The quarterly report by the United Nations Assistance Mission in Afghanistan (UNAMA) published on Thursday raised the alarm about unprecedented civilian casualties in the country. The previous quarter saw a 42% increase in civilian casualties over the previous year, and July was the single most violent month since records began in 2009.
“For the sixth year in a row, UNAMA has recorded more than 8,000 civilian casualties in the first nine months of the year, underlining that Afghans have been exposed to extreme levels of violence for many years, despite the statements of parties to the conflict to prevent and mitigate harm to civilians,” the report states. “UNAMA urges parties to redouble their efforts to protect civilians from harm.”
Primarily at fault for the spike in civilian casualties was the Taliban, by itself responsible for 46% of civilian casualties. Daesh-Khorasan, a franchise of the Islamic State that recently set up shop in the Central Asian country and finds itself sharply at odds with the Taliban, was responsible for another 12%, and together, all pro-government forces, including US forces and the Afghan Armed Forces, accounted for 28% of casualties. Crossfire during firefights was credited with 9% of casualties, and 4% were due to “undetermined anti-government elements.”
All told, between January 1 and September 30, 2019, the UN documented 8,239 civilian casualties: 2,563 deaths and 5,676 injuries. July alone saw 1,589 civilian casualties, with 425 deaths and 1,164 people injured.
The report notes that the leading cause of casualties was “the combined use of suicide and non-suicide improvised explosive devices (IEDs),” responsible for 42% of the total; ground engagements were responsible for 29%, while aerial attacks were responsible for 11%. However, aerial attacks remain the primary culprit for civilian deaths, accounting for 23% in the first nine months of 2019.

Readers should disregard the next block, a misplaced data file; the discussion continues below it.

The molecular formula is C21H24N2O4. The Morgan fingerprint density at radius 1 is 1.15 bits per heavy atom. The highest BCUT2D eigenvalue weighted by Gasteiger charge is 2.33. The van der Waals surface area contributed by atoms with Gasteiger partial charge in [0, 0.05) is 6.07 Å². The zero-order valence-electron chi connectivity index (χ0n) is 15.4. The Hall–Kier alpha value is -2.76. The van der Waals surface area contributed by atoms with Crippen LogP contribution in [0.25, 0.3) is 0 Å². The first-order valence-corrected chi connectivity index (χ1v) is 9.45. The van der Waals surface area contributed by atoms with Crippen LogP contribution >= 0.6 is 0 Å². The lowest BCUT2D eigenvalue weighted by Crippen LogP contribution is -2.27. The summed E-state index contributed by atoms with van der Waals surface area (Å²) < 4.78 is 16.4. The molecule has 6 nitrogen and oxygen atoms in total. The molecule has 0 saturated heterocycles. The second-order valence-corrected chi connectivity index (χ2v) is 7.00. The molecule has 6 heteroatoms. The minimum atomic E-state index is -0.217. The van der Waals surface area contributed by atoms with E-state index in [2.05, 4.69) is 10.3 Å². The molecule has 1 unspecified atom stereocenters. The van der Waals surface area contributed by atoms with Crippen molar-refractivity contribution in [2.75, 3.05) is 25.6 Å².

That should come as no surprise: a September 30 strike report by US Air Forces Central Command found the US had run the most airstrikes in Afghanistan of any month since October 2010, with 1,043 bombs being dropped on targets. US Defense Secretary Mark Esper noted that, especially after peace talks with the Taliban broke down early in the month, the US “did pick up the pace considerably” of its air attacks on Taliban and Daesh targets. That report also noted that August saw more airstrikes than any month in 2019.
“Although civilian casualties from suicide and complex attacks decreased compared to 2018, the significant spike in violence from these incident types during the third quarter is notable,” the UN says. “While civilian casualties from ground engagements were down by 15 per cent at the midyear point, UNAMA documented a significant increase of this incident type in the third quarter of 2019. This caused levels of civilian casualties from ground engagements from the first nine months of 2019 to reach similar levels to those from that incident type in the same time period of 2018. This is due in part to civilian casualties caused by indirect fire during the presidential election in the third quarter.”
“The impact of Afghanistan’s conflict on civilians is appalling; every verified number is a person, someone’s relative – mother, father, daughter, son,” Fiona Frazer, UNAMA’s human rights chief, said in a Thursday press release accompanying the report. “The United Nations will continue its advocacy work with all parties to the conflict until Afghanistan reaches the only acceptable number of civilians killed and injured in the conflict: zero.”
The US-led war in Afghanistan entered its 18th year on October 7, having begun in 2001 when US forces invaded the country to overthrow the Taliban government for its role in facilitating al-Qaeda’s terror attacks in the US the previous month. The Taliban became an insurgent force, deriding the new pro-Washington government set up in Kabul as a US puppet.
According to the Costs of War Project at Brown University, by August 2016, more than 111,000 Afghans had been killed in the war since 2001, including civilians, soldiers and militants, but the group cautions that total deaths due to indirect causes of the war might reach as high as 360,000. A more recent but constrained estimate by the UN found that roughly 16,000 civilians have been killed in the war since 2009.